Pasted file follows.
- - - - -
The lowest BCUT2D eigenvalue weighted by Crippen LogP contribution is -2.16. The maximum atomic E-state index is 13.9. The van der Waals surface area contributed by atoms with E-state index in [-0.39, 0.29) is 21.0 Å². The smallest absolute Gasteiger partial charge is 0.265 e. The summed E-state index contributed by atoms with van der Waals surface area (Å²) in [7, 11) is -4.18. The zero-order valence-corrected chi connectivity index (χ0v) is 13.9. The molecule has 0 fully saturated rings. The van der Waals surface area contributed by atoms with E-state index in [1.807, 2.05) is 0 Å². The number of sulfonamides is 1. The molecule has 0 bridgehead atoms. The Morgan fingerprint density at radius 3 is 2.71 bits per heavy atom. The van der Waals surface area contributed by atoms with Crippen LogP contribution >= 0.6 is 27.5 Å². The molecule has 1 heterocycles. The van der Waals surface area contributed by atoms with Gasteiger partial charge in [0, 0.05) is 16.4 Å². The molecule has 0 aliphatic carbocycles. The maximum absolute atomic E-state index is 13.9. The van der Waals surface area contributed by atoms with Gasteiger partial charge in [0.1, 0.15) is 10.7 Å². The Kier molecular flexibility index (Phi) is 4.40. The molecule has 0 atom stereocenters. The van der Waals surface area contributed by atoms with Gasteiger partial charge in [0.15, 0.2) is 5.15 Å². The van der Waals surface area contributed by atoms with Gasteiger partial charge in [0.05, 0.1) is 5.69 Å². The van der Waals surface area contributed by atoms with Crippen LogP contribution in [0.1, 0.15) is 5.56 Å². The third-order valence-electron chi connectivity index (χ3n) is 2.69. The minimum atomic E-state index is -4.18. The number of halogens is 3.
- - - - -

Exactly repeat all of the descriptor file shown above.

The lowest BCUT2D eigenvalue weighted by Crippen LogP contribution is -2.16. The maximum atomic E-state index is 13.9. The van der Waals surface area contributed by atoms with E-state index in [-0.39, 0.29) is 21.0 Å². The smallest absolute Gasteiger partial charge is 0.265 e. The summed E-state index contributed by atoms with van der Waals surface area (Å²) in [7, 11) is -4.18. The zero-order valence-corrected chi connectivity index (χ0v) is 13.9. The molecule has 0 fully saturated rings. The van der Waals surface area contributed by atoms with E-state index in [1.807, 2.05) is 0 Å². The number of sulfonamides is 1. The molecule has 0 bridgehead atoms. The Morgan fingerprint density at radius 3 is 2.71 bits per heavy atom. The van der Waals surface area contributed by atoms with Crippen LogP contribution >= 0.6 is 27.5 Å². The molecule has 1 heterocycles. The van der Waals surface area contributed by atoms with Gasteiger partial charge in [0, 0.05) is 16.4 Å². The molecule has 0 aliphatic carbocycles. The maximum absolute atomic E-state index is 13.9. The van der Waals surface area contributed by atoms with Gasteiger partial charge in [0.1, 0.15) is 10.7 Å². The Kier molecular flexibility index (Phi) is 4.40. The molecule has 0 atom stereocenters. The van der Waals surface area contributed by atoms with Gasteiger partial charge in [0.15, 0.2) is 5.15 Å². The van der Waals surface area contributed by atoms with Gasteiger partial charge in [0.05, 0.1) is 5.69 Å². The van der Waals surface area contributed by atoms with Crippen LogP contribution in [0.1, 0.15) is 5.56 Å². The third-order valence-electron chi connectivity index (χ3n) is 2.69. The minimum atomic E-state index is -4.18. The number of halogens is 3.